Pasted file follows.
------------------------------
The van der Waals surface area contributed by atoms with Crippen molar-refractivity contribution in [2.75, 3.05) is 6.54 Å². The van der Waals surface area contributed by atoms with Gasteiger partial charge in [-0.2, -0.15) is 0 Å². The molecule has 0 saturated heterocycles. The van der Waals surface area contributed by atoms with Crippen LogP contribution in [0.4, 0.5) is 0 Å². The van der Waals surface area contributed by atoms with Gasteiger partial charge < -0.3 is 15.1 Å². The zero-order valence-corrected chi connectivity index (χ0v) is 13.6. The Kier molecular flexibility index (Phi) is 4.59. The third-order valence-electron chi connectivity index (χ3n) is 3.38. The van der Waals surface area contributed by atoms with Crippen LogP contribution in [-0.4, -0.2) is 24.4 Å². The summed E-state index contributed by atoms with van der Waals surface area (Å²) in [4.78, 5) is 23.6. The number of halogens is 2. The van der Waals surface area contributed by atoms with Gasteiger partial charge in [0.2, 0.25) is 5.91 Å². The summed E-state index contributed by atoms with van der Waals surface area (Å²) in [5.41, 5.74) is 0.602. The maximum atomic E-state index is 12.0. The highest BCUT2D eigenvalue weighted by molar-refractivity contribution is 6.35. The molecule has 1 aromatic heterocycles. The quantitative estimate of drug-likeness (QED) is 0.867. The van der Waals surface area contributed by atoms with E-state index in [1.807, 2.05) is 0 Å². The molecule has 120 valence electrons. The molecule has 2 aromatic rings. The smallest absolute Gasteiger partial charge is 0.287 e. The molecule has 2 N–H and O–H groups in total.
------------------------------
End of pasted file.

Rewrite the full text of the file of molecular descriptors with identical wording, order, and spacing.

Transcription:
The van der Waals surface area contributed by atoms with Crippen molar-refractivity contribution in [2.75, 3.05) is 6.54 Å². The van der Waals surface area contributed by atoms with Gasteiger partial charge in [-0.2, -0.15) is 0 Å². The molecule has 0 saturated heterocycles. The van der Waals surface area contributed by atoms with Crippen LogP contribution in [0.4, 0.5) is 0 Å². The van der Waals surface area contributed by atoms with Gasteiger partial charge < -0.3 is 15.1 Å². The zero-order valence-corrected chi connectivity index (χ0v) is 13.6. The Kier molecular flexibility index (Phi) is 4.59. The third-order valence-electron chi connectivity index (χ3n) is 3.38. The van der Waals surface area contributed by atoms with Crippen LogP contribution in [-0.4, -0.2) is 24.4 Å². The summed E-state index contributed by atoms with van der Waals surface area (Å²) in [4.78, 5) is 23.6. The number of halogens is 2. The van der Waals surface area contributed by atoms with Gasteiger partial charge in [0.2, 0.25) is 5.91 Å². The summed E-state index contributed by atoms with van der Waals surface area (Å²) in [5.41, 5.74) is 0.602. The maximum atomic E-state index is 12.0. The highest BCUT2D eigenvalue weighted by molar-refractivity contribution is 6.35. The molecule has 1 aromatic heterocycles. The quantitative estimate of drug-likeness (QED) is 0.867. The van der Waals surface area contributed by atoms with E-state index in [1.807, 2.05) is 0 Å². The molecule has 120 valence electrons. The molecule has 2 aromatic rings. The smallest absolute Gasteiger partial charge is 0.287 e. The molecule has 2 N–H and O–H groups in total.